FOXBORO — With a ballhawking defense on the field, New England Patriots quarterback Mac Jones said it is only a matter of a time until the defensive unit produces a turnover.
It feels that way when it comes to Patriots cornerback J.C. Jackson as well.
As he has done throughout his four seasons in the NFL, Jackson continues to play an integral role in New England’s defense as a turnover machine. Jackson was at it once again Sunday, stockpiling more takeaways by recording an interception and a forced fumble in a 36-13 win over the Tennessee Titans at Gillette Stadium.
“I’m very confident because we’ve been creating turnovers every week,” said Jackson as the Patriots defense registered four turnovers in the win. “Like I said, we talk about it each and every week in practice. We’re prepared for it and when it’s time to play, we’re executing and we get it done.”
While Jackson has made it a habit of intercepting quarterbacks — he’s recorded 24 interceptions since entering the league in 2018, more than anyone else in the NFL — it was his first career forced fumble that got the ball back into the Patriots hands early in the third quarter.
D’Onta Foreman broke off a 30-yard run on just the second play from scrimmage for the Titans in the second half, but Jackson caught up to Foreman and punched the ball out of the running back’s grasp, allowing Jalen Mills to recover the football along the sideline at New England’s 37-yard line.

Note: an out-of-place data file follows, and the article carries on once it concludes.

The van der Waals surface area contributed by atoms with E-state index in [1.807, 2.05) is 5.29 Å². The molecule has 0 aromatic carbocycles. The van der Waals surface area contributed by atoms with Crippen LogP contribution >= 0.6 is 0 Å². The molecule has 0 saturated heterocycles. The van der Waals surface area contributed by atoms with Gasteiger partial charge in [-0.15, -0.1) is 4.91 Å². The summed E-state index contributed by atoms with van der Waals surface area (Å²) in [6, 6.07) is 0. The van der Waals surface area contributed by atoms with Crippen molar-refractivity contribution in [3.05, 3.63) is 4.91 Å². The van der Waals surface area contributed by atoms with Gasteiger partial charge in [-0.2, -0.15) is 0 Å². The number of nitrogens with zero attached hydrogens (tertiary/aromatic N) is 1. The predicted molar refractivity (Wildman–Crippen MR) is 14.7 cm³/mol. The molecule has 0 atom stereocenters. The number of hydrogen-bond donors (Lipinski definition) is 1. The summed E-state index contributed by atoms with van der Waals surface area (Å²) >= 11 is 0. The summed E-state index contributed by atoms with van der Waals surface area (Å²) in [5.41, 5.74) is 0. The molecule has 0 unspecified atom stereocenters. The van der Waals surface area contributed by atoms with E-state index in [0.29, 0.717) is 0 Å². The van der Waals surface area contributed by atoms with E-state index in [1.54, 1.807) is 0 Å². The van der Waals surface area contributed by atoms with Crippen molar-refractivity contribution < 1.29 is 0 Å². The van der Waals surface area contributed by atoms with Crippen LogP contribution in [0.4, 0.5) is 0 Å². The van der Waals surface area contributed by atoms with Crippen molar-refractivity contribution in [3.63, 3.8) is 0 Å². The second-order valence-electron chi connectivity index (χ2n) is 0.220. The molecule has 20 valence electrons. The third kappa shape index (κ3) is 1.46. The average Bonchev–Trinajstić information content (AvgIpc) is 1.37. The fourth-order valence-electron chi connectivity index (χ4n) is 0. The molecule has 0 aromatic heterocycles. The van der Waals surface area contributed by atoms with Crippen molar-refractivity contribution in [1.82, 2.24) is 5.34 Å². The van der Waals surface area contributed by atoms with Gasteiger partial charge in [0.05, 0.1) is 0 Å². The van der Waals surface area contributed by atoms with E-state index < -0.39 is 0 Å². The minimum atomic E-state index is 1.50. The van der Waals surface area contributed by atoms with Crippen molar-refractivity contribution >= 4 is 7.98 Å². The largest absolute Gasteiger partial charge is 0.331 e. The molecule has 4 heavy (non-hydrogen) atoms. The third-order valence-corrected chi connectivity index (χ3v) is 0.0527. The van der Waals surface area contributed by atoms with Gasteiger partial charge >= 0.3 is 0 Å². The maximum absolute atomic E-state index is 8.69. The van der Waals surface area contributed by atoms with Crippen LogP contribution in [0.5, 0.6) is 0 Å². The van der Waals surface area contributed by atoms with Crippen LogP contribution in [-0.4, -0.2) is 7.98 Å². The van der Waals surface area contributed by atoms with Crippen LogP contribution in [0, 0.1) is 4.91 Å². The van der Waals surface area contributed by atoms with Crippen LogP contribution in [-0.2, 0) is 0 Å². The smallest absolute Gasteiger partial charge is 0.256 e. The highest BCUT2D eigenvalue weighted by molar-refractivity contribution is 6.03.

“See ball, get ball,” Jackson said. “He didn’t have good ball security and as a defense we talk about creating turnovers every day. … What you do in practice is going to carry over into games.”
For Patriots safety and captain Devin McCourty, Jackson’s strip of Foreman illustrated the type of hustle regularly shown out of the secondary to turn an initial negative play into a positive outcome.
“That’s huge,” McCourty said. “That’s kind of like the play we had in ‘19 when Nick Chubb ran it out and (Jonathan) Jones chasing him down and punching that ball out. It’s just hustle. If you see us practice all throughout the week, all our corners do that. They finish to the ball. They’re the last man, they’re running to the ball, they’re stripping at the ball. … That’s what it’s about. It’s everybody hustling. It’s everybody trying to get to the ball so when a play like that is made, J.C. punches it out but it doesn’t matter unless Mills is hustling and gets on the ball.”
Jackson wasn’t done, coming through with one more game-altering play before the Patriots ultimately pulled away from the Titans.
With Tennessee closing in on making it a one possession contest early in the fourth quarter, Jackson punctuated a terrific goal-line stand when he picked off a Ryan Tannehill (11-for-21, 93 yards) pass in the back of the end zone on fourth-and-goal.
It was Jackson’s seventh interception of the season and he had some help from McCourty to register the pick as McCourty deflected the pass before Jackson came down with it.
“Dev, he was in the right position,” said Jackson as the Patriots lead the NFL with 19 interceptions. “It was a great call by our defensive coach. He tipped the ball up and I made a play.”
Jackson, who went undrafted out of Maryland, certainly has had no issues cementing himself as the Patriots top corner after former NFL Defensive MVP Stephon Gilmore didn’t play for the Patriots this season and then got traded to the Carolina Panthers in early October.
Jackson’s penchant for creating turnovers hasn’t gone unnoticed by his teammates, either. Patriots linebacker Matt Judon referred to Jackson as “Mr. Picks,” and it sure is a suitable nickname for a player that always seems to come up with them.
“Whatever he’s doing, it’s working for him,” Judon said. “J.C.’s a great player and all the recognition and whatever he gets he deserves because the way he’s playing and the way he’s getting the ball back for our defense, our offense, our team is amazing.”